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Well, for me, the mattebox is a nice way to buy standardized filters. Unfortunately, I just haven't been able to get there. I am ordering rails this week finally, and the mattebox next summer.

For the folks I need to put in front of the camera, the mattebox is more intimidating than anything else. Many are already camera shy. Putting something in front of them that looks as imposing as a camera on rails with a huge mattebox is scary. I wouldn't even dream of buying a full-sized camera for my work. I'd never get anyone to stand in front of it!
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Old November 13th, 2009, 12:28 PM   #12
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One of the reasons I would see for buying a good quality mattebox would be the same reason I buy good quality lights with good quality barndoors - after a while, hinges begin to "work in". On barndoors, sooner or later the ability to stay where you put them gets compromised. On better quality items, this is MUCH further down the road. The same MAY be true of flags on pro level matte boxes. The last thing you want is your top flag slowly creeping into your frame... ASSUMING you're using flags and didn't just buy the box for "cool factor".
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Old November 13th, 2009, 02:45 PM   #13
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I have the Chrosziel matte box...and at nearly $4K to replace it, the unit is still largely plastic. I don't get it. The unit for the EX-1 is nearly the price of the camera!
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Old November 13th, 2009, 06:35 PM   #14
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As was pointed out earlier, the rule of thumb for film industry products was relatively few units sold to offset R&D, overhead, distribution and all of the other costs involved. Since the explosion of the indie and prosumer market, there are many more potential buyers but they are insisting on less expensive gear. The $4K Chrosziel mattebox was originally designed to work with $60-100K broadcast or lightweight film cameras, so the numbers made sense then. Advances in electronics, sensors, processing and software has made it possible for manufacturers to make cameras in the sub-$10K range that now produce beautiful images, but that doesn't mean that manufacturers of accessories will now suddenly be able to make their products that much cheaper when all of their material costs are at least as much as they ever were. We've seen a certain amount of this out of many of the manufacturers but they simply can't compete with the overseas knockoff market (India, China) who are much leaner and have little overhead and drastically reduced labor costs.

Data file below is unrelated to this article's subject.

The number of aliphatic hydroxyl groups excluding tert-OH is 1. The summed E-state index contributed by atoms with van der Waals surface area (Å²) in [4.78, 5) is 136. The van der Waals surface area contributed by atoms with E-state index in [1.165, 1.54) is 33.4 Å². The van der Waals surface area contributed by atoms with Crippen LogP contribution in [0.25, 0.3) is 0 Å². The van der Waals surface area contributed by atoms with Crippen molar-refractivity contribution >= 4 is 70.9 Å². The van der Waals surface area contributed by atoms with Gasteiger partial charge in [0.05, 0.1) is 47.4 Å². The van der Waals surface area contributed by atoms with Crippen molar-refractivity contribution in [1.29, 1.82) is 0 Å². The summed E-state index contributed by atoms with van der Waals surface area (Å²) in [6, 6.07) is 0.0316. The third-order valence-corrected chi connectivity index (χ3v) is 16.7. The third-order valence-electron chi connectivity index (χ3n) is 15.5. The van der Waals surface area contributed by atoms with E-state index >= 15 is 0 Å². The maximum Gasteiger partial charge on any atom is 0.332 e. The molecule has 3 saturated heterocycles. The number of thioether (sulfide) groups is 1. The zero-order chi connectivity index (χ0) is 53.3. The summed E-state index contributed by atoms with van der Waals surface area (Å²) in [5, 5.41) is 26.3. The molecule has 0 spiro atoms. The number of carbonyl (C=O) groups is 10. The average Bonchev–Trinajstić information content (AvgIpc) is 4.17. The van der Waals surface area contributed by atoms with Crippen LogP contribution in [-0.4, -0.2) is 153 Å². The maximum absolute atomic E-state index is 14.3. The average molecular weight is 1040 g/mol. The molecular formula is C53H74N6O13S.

As far as needing a mattebox: the two functional purposes are to control flares (via eyebrow and siders) and to mount filters. It takes a lot longer to manage flares with any other method than simply tweaking a sider or eyebrow, as anyone can attest who has messed around with pieces of blackwrap or setting flags. Likewise, using screw-in filters is a cumbersome process. If neither of these are crucial to your workflow, the only other reason is to dress up the camera and make it look impressive, in which case you might as well buy the cheapest one you can find and not be concerned with its performance.

That all said, you might want to take a look at Redrock's Micro-mattebox; at around $700, it's rugged, full-featured and works well with their DSLR accessories which I think are also fairly priced.
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Old November 13th, 2009, 07:24 PM   #15
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I'm shoot wedding videos.
At this moment I always shot with a Canon XHA1 and a Brevis 35mm adapter and this all mounted on a shoulder rig and an external tv.
This all looks really cool and I have received some projects by people who just saw us at work and they were impressed with that material.
But now I'm switching from that whole system to just a Canon DSLR on a shoulder mount.
So to be really honest.
For me a mattebox is not that important. I just take into consideration the coolness factor.
If we charge a lot of money for a wedding video and they just see us filming with a photocamera, their first reaction can be : Why are we paying that much money for just having someone film with a little photocamera.
So if we have a shoulder rig, with a mattebox, follow focus, D7 and a Zacuto Z-Finder, it will look totally different. So this is my opinion and maybe the professional people will call it or me dumb or stupid, but for the wedding couple, their day is an adventure and maybe a once in a lifetime experience so if I can help them to give them a great feeling with a little extra show. Why not ?
I'm also not going to tell the children that there is just a man hidden inside Mickey Mouse in Disneyland. :D It's all part of the magic. :D